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What we do:

This service, provided by the NHS Borders, offers clinical psychology, counselling and music therapy to the Borders population.

Area covered:

Current service extends to adult mental health, pain services, adults with learning difficulties and children. Adult mental health services are based at 12/14 Roxburgh Street, Galashiels. Services for children are provided at the Andrew Lang Unit in Selkirk and for pain services, at the BGH Anaesthetics Department.

About our services:

What is Clinical Psychology?

Clinical Psychologists, through their 7-10 year training, develop knowledge and understanding of the process by which people develop across their lifespan. This includes how people form relationships, experience emotions, think, learn and solve problems. In working with people with psychological problems, clinical psychology applies this knowledge and understanding in many areas of health care.

Why might you see a Clinical Psychologist?

Clinical Psychologists work with people of all ages, with many different kinds of health problems. These include adults who have a learning disability, elderly people with dementia, children and adults who experience emotional problems, and also those with physical ailments, such as chronic pain, cancer, heart problems, diabetes. You will find clinical psychologists working in hospitals, out-patient departments, day centres, residential homes, health centres and doctors' surgeries.

Some of the conditions commonly treated:

Coping with physical illness
Panic Disorder
Generalised anxiety disorder
Depression and other mood disorders
Obsessive Compulsive Disorders

What can Clinical Psychologists do?

The two main tasks are:

  • Helping people themselves and also health service staff to understand a person's illness or disability and how it affects them. Examples of this might be carrying out psychological tests with a person who is showing signs of serious memory problem, which could limit their ability to live an independent life. This could arise following a stroke or a head injury, or if the person has a learning disability or dementia is suspected. Alternatively, the psychologist might be asked to help a doctor make sense of someone's symptoms of physical illness when medical investigations show nothing is wrong, or even to understand why someone with diabetes is failing to take regular medication. This part of a psychologist's job is known as assessment.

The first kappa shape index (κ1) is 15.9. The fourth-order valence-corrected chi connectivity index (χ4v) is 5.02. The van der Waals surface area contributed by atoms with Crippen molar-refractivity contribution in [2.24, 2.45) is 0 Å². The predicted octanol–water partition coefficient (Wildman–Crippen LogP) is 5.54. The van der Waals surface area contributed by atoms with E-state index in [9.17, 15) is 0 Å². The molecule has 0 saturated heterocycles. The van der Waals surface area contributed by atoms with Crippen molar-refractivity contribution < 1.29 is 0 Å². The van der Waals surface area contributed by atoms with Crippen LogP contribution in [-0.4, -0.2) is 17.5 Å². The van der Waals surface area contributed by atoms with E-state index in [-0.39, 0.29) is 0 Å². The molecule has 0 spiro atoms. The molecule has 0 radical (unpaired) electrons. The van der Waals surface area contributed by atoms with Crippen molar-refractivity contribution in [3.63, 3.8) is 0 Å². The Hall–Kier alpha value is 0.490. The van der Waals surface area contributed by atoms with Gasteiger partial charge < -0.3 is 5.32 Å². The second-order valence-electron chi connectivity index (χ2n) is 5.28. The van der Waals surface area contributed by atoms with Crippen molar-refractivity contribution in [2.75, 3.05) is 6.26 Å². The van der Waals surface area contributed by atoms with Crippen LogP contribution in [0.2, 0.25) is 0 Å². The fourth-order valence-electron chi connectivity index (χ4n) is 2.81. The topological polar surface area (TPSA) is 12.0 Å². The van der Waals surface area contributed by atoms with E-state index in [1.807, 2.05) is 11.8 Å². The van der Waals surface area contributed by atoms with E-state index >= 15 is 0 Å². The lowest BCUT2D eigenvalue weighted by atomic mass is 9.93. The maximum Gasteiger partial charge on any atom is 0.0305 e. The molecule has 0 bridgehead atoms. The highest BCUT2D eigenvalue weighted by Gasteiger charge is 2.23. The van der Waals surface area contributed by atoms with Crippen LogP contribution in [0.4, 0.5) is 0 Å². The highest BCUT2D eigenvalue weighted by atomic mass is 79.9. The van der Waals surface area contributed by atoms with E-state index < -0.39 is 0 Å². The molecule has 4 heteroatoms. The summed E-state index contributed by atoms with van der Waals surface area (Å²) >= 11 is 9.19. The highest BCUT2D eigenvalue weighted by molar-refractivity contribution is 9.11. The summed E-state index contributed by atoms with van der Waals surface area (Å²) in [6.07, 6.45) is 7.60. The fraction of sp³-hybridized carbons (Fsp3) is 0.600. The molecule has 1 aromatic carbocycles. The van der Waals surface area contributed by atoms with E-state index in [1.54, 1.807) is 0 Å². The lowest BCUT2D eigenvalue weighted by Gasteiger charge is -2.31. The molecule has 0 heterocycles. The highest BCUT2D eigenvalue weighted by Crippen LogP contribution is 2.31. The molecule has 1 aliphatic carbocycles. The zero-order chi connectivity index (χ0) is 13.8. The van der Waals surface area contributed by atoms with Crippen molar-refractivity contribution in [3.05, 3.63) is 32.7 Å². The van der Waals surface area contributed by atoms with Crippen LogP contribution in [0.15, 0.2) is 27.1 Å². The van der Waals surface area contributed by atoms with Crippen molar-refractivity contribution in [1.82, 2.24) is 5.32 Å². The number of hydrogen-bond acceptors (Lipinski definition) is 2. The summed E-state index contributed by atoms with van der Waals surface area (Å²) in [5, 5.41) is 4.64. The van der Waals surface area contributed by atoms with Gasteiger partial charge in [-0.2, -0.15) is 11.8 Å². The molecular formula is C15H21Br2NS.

• Helping to make things better for people who need different kinds of therapy. This could involve helping the parents of a child to overcome his sleep problems or tantrums. With adults, people with depression or phobias can be helped to a better quality of life through psychological therapies. Another area would be working with staff in a residential home where people with learning disabilities or dementia live, ensuring their capabilities and independence are promoted wherever possible. In a general hospital, teaching people how to manage pain or the side-effects of cancer treatments is often carried out by clinical psychologists.


Counsellors also train over a number of years in helping people to understand major difficulties in life and finding ways of moving forward. Counselling offers the chance to talk about problems with someone who will respect your views and feelings. It offers help to identify ways in which changes might be made.


  • All the information concerning your treatment will of course be treated as confidential.
  • Any information about you held on computer in this department conforms to the Data Protection Act 1998.
  • If you have any queries regarding confidentiality, do not hesitate to contact this department.

How to access our services:

Referral Guidelines:

  • Most referrals to clinical psychologists are made either through your GP, local Mental Health Team, doctors at the BGH or staff at Day Centres.
  • Once you have been referred you are placed on the waiting list for your particular area and informed by letter of the referral having been made to this department.
  • You will then receive a letter around 2-4 weeks before your first appointment asking you to ring to arrange a date and time.
  • Please note that waiting times can be fairly lengthy for some areas. Please contact us to check on possible waiting times for your area.
  • If you have been referred to psychological services, please let us know of any changes in your circumstances, e.g. change of address as this helps to ensure no time is wasted in getting your appointment to you.